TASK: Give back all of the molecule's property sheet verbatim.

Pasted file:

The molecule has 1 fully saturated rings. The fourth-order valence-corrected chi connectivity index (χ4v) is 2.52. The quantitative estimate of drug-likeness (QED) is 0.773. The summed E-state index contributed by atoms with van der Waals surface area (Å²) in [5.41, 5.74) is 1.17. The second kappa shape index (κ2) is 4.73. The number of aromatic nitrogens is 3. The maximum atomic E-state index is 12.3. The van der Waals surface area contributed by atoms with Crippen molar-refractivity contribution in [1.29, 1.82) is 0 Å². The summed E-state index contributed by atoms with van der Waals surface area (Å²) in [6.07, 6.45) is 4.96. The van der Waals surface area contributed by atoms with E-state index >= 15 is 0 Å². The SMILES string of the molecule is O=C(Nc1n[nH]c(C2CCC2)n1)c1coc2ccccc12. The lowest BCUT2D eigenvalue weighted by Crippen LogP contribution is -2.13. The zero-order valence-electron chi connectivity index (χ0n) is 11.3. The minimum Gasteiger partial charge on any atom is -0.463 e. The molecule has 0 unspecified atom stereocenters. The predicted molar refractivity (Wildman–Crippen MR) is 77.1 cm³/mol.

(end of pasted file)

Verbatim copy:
The molecule has 1 fully saturated rings. The fourth-order valence-corrected chi connectivity index (χ4v) is 2.52. The quantitative estimate of drug-likeness (QED) is 0.773. The summed E-state index contributed by atoms with van der Waals surface area (Å²) in [5.41, 5.74) is 1.17. The second kappa shape index (κ2) is 4.73. The number of aromatic nitrogens is 3. The maximum atomic E-state index is 12.3. The van der Waals surface area contributed by atoms with Crippen molar-refractivity contribution in [1.29, 1.82) is 0 Å². The summed E-state index contributed by atoms with van der Waals surface area (Å²) in [6.07, 6.45) is 4.96. The van der Waals surface area contributed by atoms with E-state index >= 15 is 0 Å². The SMILES string of the molecule is O=C(Nc1n[nH]c(C2CCC2)n1)c1coc2ccccc12. The lowest BCUT2D eigenvalue weighted by Crippen LogP contribution is -2.13. The zero-order valence-electron chi connectivity index (χ0n) is 11.3. The minimum Gasteiger partial charge on any atom is -0.463 e. The molecule has 0 unspecified atom stereocenters. The predicted molar refractivity (Wildman–Crippen MR) is 77.1 cm³/mol.